What is a snow squall? Snow squall warnings expire for parts of Pennsylvania, New York, New Jersey and Massachusetts

Snow squall warnings were in effect as an arctic front brought intense bouts of heavy snow and strong winds to portions of Pennsylvania, New Jersey, New York and Massachusetts on Saturday afternoon, the National Weather Service said. Snow squalls are considered by the weather agency to be “one of the most dangerous winter weather phenomena.”

The warnings were in effect for portions of eastern Pennsylvania and New York, as well as northern New Jersey and western Massachusetts. The NWS confirmed that snow squalls were reported earlier in the afternoon in all four states. By the evening, some of the squalls had cleared. 

Heavy snow brought whiteout conditions with zero visibility. Wind gusts in some areas topped 40 mph, making for travel conditions that ranged from hazardous to life-threatening, the NWS said.

A wind advisory is in effect for parts of New York, New Jersey and Connecticut until midnight ET. Wind gusts could reach up to 50 mph, CBS New York reports

“Reduce your speed and turn on headlights!” the agency said. “During snow squalls, the visibility may suddenly drop to near zero in whiteout conditions.”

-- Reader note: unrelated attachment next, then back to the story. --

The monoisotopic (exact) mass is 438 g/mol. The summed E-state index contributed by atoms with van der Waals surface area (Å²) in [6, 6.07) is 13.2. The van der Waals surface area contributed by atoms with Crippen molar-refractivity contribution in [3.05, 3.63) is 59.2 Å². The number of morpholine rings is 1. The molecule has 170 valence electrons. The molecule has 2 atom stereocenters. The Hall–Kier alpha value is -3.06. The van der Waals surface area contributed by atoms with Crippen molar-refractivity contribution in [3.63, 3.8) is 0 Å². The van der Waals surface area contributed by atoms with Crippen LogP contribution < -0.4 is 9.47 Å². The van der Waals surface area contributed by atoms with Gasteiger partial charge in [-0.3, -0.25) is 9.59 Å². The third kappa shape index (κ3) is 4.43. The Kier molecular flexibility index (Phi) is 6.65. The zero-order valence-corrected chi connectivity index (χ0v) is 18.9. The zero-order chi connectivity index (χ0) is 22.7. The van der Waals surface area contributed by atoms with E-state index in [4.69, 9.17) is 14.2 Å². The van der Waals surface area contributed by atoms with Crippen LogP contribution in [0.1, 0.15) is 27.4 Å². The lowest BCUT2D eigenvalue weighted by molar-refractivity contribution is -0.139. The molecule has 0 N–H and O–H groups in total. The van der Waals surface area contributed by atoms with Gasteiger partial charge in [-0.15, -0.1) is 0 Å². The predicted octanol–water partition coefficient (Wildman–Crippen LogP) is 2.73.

What is a snow squall? 

According to the National Weather Service, a snow squall is “an intense short-lived burst of heavy snowfall that leads to a quick reduction in visibilities and is often accompanied by gusty winds.” 

Unlike a snowstorm, which can last for many hours or even days, snow squalls occur in quick, intense bursts, the National Weather Service said. A snow squall usually only lasts between 30 and 60 minutes. 

The service warned that snow squalls can bring “sudden whiteout conditions” as well as “slick roadways” that can lead to traffic accidents. 

“Although snow accumulations are typically an inch or less, the added combination of gusty winds, falling temperatures and quick reductions in visibility can cause extremely dangerous conditions for motorists,” the service wrote on its website. “Unfortunately, there is a long history of deadly traffic accidents associated with snow squalls.” 

Victoria Albert contributed reporting.

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